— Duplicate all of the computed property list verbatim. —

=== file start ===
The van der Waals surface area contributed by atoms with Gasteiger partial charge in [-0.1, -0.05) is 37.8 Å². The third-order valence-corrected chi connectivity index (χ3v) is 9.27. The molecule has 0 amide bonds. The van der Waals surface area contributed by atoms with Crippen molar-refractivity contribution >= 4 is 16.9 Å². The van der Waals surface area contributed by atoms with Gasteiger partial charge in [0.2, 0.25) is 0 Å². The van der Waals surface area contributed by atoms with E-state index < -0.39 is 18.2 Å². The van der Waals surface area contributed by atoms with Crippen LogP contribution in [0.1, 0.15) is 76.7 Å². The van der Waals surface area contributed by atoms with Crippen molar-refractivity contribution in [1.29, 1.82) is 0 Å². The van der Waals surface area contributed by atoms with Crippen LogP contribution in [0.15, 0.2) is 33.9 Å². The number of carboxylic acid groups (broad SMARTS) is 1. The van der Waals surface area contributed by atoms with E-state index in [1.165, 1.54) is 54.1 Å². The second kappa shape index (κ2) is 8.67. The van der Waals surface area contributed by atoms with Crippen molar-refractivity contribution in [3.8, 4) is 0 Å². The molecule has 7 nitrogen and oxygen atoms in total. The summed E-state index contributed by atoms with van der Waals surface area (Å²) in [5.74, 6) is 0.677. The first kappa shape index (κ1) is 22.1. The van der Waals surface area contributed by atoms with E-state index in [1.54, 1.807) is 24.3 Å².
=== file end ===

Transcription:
The van der Waals surface area contributed by atoms with Gasteiger partial charge in [-0.1, -0.05) is 37.8 Å². The third-order valence-corrected chi connectivity index (χ3v) is 9.27. The molecule has 0 amide bonds. The van der Waals surface area contributed by atoms with Crippen molar-refractivity contribution >= 4 is 16.9 Å². The van der Waals surface area contributed by atoms with Gasteiger partial charge in [0.2, 0.25) is 0 Å². The van der Waals surface area contributed by atoms with E-state index < -0.39 is 18.2 Å². The van der Waals surface area contributed by atoms with Crippen LogP contribution in [0.1, 0.15) is 76.7 Å². The van der Waals surface area contributed by atoms with Crippen molar-refractivity contribution in [1.29, 1.82) is 0 Å². The van der Waals surface area contributed by atoms with Crippen LogP contribution in [0.15, 0.2) is 33.9 Å². The number of carboxylic acid groups (broad SMARTS) is 1. The van der Waals surface area contributed by atoms with E-state index in [1.165, 1.54) is 54.1 Å². The second kappa shape index (κ2) is 8.67. The van der Waals surface area contributed by atoms with Crippen molar-refractivity contribution in [3.8, 4) is 0 Å². The molecule has 7 nitrogen and oxygen atoms in total. The summed E-state index contributed by atoms with van der Waals surface area (Å²) in [5.74, 6) is 0.677. The first kappa shape index (κ1) is 22.1. The van der Waals surface area contributed by atoms with E-state index in [1.54, 1.807) is 24.3 Å².